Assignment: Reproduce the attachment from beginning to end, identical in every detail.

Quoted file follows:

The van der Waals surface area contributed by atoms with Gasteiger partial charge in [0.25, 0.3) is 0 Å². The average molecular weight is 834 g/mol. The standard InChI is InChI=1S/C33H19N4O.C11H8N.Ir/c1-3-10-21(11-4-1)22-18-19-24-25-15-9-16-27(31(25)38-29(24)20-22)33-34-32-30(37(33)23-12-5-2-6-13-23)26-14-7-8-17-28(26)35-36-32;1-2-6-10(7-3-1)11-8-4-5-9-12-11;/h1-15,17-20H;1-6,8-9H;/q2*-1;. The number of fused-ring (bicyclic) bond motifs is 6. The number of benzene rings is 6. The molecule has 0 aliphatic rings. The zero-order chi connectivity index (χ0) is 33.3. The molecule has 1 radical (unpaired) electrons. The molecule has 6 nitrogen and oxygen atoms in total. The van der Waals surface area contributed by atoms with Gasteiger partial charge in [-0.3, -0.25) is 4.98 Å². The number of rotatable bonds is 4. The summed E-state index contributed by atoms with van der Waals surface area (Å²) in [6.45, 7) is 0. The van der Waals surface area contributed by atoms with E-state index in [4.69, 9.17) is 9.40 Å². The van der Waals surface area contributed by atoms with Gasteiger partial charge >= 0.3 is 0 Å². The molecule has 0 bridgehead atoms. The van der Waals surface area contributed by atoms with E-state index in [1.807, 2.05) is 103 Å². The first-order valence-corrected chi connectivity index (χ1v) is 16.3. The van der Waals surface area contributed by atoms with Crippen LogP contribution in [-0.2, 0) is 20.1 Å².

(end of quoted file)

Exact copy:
The van der Waals surface area contributed by atoms with Gasteiger partial charge in [0.25, 0.3) is 0 Å². The average molecular weight is 834 g/mol. The standard InChI is InChI=1S/C33H19N4O.C11H8N.Ir/c1-3-10-21(11-4-1)22-18-19-24-25-15-9-16-27(31(25)38-29(24)20-22)33-34-32-30(37(33)23-12-5-2-6-13-23)26-14-7-8-17-28(26)35-36-32;1-2-6-10(7-3-1)11-8-4-5-9-12-11;/h1-15,17-20H;1-6,8-9H;/q2*-1;. The number of fused-ring (bicyclic) bond motifs is 6. The number of benzene rings is 6. The molecule has 0 aliphatic rings. The zero-order chi connectivity index (χ0) is 33.3. The molecule has 1 radical (unpaired) electrons. The molecule has 6 nitrogen and oxygen atoms in total. The van der Waals surface area contributed by atoms with Gasteiger partial charge in [-0.3, -0.25) is 4.98 Å². The number of rotatable bonds is 4. The summed E-state index contributed by atoms with van der Waals surface area (Å²) in [6.45, 7) is 0. The van der Waals surface area contributed by atoms with E-state index in [4.69, 9.17) is 9.40 Å². The van der Waals surface area contributed by atoms with Gasteiger partial charge >= 0.3 is 0 Å². The molecule has 0 bridgehead atoms. The van der Waals surface area contributed by atoms with E-state index in [1.807, 2.05) is 103 Å². The first-order valence-corrected chi connectivity index (χ1v) is 16.3. The van der Waals surface area contributed by atoms with Crippen LogP contribution in [-0.2, 0) is 20.1 Å².